Scripturai Geology.--We have seen being exposed to derision.

a notice of the publication of a work in This Dictionary will explain the Geological Phenomena consistent only

two volumes, ish the above title, or peculiar uses of words in this country, with the Literal Interpretation of the which have grown out of our peculiar Sacred Scripture, upon the subjects of civil and political institutions. Many the Creation and Deluge, in answer to words have a sense annexed to them

Cuvier's Essay on the Theory of the in this country which is absolutely ne

Earth, and Professor Buckland's Thecessary here, but which the English ory of the Caves. The writer underdo not well understand, and cannot ex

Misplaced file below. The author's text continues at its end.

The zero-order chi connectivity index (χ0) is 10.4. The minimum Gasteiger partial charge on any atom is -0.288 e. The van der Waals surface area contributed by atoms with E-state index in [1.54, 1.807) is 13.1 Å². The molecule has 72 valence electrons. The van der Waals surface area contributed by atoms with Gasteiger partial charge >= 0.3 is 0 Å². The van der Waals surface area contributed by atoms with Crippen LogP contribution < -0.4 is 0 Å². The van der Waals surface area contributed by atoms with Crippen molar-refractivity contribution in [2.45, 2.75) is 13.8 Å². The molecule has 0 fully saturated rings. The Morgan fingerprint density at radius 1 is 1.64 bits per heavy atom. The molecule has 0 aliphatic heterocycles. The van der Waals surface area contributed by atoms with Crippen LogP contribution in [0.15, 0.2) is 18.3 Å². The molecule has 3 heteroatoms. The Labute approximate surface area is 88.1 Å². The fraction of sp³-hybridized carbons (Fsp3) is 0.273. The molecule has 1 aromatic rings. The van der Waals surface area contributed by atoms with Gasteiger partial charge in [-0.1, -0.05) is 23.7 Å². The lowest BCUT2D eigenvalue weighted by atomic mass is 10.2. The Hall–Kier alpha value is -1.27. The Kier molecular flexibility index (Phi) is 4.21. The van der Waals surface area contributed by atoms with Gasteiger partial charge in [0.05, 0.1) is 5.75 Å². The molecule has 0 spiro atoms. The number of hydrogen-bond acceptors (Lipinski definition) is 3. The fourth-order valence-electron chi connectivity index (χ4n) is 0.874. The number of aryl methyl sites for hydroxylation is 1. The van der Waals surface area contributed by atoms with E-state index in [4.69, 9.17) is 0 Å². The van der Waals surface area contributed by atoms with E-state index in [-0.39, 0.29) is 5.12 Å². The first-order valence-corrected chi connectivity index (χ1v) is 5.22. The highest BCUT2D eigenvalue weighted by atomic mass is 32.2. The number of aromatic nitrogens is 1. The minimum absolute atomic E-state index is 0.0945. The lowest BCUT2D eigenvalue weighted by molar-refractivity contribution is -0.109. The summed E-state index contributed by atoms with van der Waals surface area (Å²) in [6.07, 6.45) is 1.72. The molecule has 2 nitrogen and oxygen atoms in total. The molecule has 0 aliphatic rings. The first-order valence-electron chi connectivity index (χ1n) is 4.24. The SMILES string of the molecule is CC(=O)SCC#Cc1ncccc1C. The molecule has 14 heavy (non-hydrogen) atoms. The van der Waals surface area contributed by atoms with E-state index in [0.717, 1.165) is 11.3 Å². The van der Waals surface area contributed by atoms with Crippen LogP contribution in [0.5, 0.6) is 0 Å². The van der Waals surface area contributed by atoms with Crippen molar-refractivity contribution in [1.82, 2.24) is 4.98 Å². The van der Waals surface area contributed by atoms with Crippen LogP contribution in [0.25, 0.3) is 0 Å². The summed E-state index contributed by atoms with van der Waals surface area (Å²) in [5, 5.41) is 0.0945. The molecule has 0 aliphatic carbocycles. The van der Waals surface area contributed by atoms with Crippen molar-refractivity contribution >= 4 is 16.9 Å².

takes to demonstrate, both upon Scripplain.

tural and physical principles, that there In citing authorities, American au

is not a fossil bone or a fossil shell in thors of reputation are placed on a

existence that can be proved to be footing with British authors; and the

more ancient than the Noahic Delnames of Franklin, Washington, Ad.

uge. ams, Jay, Madison, Marshall, Ramsay, Dwight, Belknap, Hamilton, Trum- Our countryınan, Mr. William C. bull, Ames, llare, Silliman, Cleave. Woodbridge, has been elected a corresland, Walsh, Buckminster, Irving, and ponding Member of the Geographical inany others will be found on the same Society of Paris, on the nomination of page with the names of Clarendon, the Baron Humboldt, so distinguished Hooker, Boyle, Milton, Dryden, Addi- for his researches in South America. son, Pope, Davy and Jameson.